My best, Dick Stevenson, s/v Alchemy
By Roger Harris - 4 Mar 2021
Thank you for your post. I appreciate your contribution, though I cordially disagree with your conviction.
Like all navigational methods, celestial undoubtedly has its limitations:
- It takes a relatively long time to produce a 'fix', especially when using the sun-run-sun technique;
- That fix will probably only be accurate within a few miles or so (which, it should be said, is quite sufficient for practical purposes);
- It requires measuring the altitude of celestial bodies, which are invisible in overcast conditions;
- Whilst sight reduction calculations are not particularly difficult, they can be tedious and silly errors are prone to occur (especially when the navigator is tired or seasick);
- And probably a few additional modest challenges that don't immediately occur to me.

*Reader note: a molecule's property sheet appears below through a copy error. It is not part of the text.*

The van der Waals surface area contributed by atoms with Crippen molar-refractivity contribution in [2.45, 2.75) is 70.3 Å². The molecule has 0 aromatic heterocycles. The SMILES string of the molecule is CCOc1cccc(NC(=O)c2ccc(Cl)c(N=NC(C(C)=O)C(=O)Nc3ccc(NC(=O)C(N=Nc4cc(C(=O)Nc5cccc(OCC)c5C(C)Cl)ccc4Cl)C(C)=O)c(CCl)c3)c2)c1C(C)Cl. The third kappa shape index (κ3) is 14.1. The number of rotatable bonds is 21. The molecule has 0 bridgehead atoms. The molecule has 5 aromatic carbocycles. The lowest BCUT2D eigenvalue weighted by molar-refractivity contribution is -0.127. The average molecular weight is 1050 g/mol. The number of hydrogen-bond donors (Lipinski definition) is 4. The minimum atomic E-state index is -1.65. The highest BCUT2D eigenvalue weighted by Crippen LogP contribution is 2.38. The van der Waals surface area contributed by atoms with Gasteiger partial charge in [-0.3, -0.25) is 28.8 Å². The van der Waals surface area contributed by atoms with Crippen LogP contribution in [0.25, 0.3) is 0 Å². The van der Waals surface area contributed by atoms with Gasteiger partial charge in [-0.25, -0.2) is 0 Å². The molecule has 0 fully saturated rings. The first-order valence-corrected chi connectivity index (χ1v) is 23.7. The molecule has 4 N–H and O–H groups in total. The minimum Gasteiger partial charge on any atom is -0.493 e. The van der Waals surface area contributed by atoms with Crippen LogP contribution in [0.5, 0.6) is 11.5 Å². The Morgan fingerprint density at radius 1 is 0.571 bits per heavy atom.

All that said, groundings are generally caused not by systems limitations but by poor situational awareness. A vessel can be equipped with the finest, most modern electronic equipment known to man, and still go on the rocks if no one is monitoring what is actually happening ... it happens more often than it should.
There are many possible reasons for contemporary reliance on celestial navigation. It is certainly not "some sort of challenge/stunt" (which some might consider disrespectful of navigators like Bert ter Hart and Leo Gooden).
Using a sextant is fun! Sight reduction helps keeps one's arithmetic up to the mark. Celestial nav. exposes us to the wonders of the universe. Finally, making an expected landfall without the aid of GNSS is deeply satisfying, and promotes self-reliance.